Late At Night: Voices Of Ordinary Madness (2013)
Late At Night: Voices Of Ordinary Madness, directed by Xiaolu Guo, who has an impressive international resumé, is a strange beast; LAN is a documentary, masquerading as a film-essay (or perhaps the other way around, I’m not really sure) that has a point but seems to have no idea how to make it. On the surface, the film consists of nothing more than a few assorted interviews interspersed with shots of a very obviously middle-class, white female actress, portrayed in the style of an exponentially multiplying number of Warhol squares, reading news stories that are supposed to contrast markedly with what we hear from the voices on the street. Super-imposed over these artificial news stories are quotes from the usual suspects (Marx, Orwell et al.) that are taken straight from the politics/visual culture 101 handbook.
At first I feared the worst, expecting the following 70 minutes to play out like a student protest film. Considering Guo’s reputation both as a documentarian and a writer (she has won numerous international film festival awards and was in Granta’s 2013 “Best of Young British Novelists”), I was disappointed to be proved right. I have no doubt that Guo’s intentions are noble, and that she has a very definite agenda, I’m just at a loss to say what it is, beyond the glaringly obvious.
Here is a film that tries to say an awful lot about societal madness and late capitalism (though Jameson gets no mention and the Bukowski reference is odd) but falls into the amateur theoretical trap of exploring themes and issues (with no direction), raising points (that are already raised) and asking deep questions (without answering them or even letting us know that she has any answers to begin with) and then does very little.
During the interviews we meet some interesting characters. There is a Ghanaian father who hears voices and longs to see his children, who ascribes his madness to living in the UK. We meet a career criminal who strangled his prison psychologist because he wouldn’t listen to what he had to say. We listen to a gentle, hardworking Rastafarian who has spent 20 years saving enough money to buy a car it would take a banker or a criminal half an hour to acquire. There is also a Glaswegian man (oddly filmed in Glasgow) who is at pains to tell us that his Wee Red Book is not the same as Chairman Mao’s; a woman who just flat-out doesn’t like it here and two “fun-loving” girls from Essex. Add to all of these a group of elderly men in a pub who look like they could become EDL at any minute and one can trace a very definite line of “madness and civilisation” (a connection from Foucault jarringly not made here) running through these interviews. But where that line is going and where Guo would have it go is never really made clear. Even towards the end, when we hear from an ‘expert’ on capitalism and modern society, there is precious little new here.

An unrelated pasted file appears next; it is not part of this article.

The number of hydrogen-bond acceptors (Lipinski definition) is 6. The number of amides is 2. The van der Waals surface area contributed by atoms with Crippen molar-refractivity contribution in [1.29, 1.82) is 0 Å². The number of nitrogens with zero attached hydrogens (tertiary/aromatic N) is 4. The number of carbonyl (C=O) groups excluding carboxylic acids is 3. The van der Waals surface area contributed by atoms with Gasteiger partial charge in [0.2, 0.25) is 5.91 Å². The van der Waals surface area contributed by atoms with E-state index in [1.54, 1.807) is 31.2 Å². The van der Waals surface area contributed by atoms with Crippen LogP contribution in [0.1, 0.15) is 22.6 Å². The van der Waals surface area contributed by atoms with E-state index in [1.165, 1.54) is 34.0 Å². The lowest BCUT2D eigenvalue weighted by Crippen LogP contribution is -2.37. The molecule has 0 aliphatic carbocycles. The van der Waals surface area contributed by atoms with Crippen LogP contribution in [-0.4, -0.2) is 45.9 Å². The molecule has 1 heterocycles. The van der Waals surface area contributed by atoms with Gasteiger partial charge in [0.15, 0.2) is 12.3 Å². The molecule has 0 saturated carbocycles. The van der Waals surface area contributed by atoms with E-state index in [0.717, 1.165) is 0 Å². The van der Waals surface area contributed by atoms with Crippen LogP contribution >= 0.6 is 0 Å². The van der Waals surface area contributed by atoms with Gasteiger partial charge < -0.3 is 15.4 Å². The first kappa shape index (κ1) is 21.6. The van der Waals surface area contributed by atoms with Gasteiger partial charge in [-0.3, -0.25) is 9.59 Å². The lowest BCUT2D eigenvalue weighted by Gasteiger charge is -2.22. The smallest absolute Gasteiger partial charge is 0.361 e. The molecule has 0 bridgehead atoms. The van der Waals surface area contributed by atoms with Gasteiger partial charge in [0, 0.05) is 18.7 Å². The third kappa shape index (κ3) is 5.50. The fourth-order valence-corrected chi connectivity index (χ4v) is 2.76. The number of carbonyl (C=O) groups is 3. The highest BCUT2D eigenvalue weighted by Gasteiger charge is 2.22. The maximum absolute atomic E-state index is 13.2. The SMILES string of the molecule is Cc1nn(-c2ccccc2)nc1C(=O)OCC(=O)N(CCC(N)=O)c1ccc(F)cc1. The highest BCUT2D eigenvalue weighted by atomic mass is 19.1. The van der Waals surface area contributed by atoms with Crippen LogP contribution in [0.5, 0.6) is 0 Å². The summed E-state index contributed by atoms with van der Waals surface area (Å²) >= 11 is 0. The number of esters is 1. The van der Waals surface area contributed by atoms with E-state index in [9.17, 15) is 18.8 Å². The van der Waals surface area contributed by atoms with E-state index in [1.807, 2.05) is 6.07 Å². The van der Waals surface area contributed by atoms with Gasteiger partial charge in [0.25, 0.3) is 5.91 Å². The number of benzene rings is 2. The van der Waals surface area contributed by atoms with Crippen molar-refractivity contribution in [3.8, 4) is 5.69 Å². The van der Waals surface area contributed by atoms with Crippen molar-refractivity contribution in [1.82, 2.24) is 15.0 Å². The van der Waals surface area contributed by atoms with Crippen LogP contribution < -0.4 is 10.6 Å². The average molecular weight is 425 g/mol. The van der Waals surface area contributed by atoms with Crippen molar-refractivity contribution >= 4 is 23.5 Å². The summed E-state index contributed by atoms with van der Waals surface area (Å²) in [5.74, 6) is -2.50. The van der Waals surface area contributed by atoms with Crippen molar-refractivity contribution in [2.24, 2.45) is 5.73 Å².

The film doesn’t fail though, despite all this, it just doesn’t quite achieve what it should. The real joy of this film lies in the interviews themselves, and though they have all obviously been picked and edited in order to illustrate Guo’s point, as little clips of London life (though this film is “about” the East End, it could be about anywhere with the disenfranchised multiculturalism no longer confined to this part of the world) they are very interesting, even engaging. In fact, I half wished Guo would dispense with her agenda and delve more deeply into their lives, as they tell us more about the experience of living in London (albeit from a specific point of view) than any of her Warhol-inspired Orwellian conceits. It is also odd, considering the above, that Guo (herself an immigrant) doesn’t mention her own history, or that of those from the Far East who, today and historically, have very strong ties to London’s East End.
In the end then, it takes Guo 70 minutes to tell us that capitalism is bad and that bankers and their greed have made life quite rubbish for the man in the streets. All of this we already know and are merely shown again, and this doesn’t really help anybody at all. So though this film is not bad, and has good intentions, I left it thinking that a chance had been missed, and wondering what film makers like Marc Issacs or Adam Curtis would have made of the material Guo had access to. Perhaps it is the personal nature of the film, and the fact that any truths Guo may be seeking are lost in the essay-like structure of the film, that leaves us spoken to, but not really informed.
Director: Xiaolu Guo
Country: UK/ Switzerland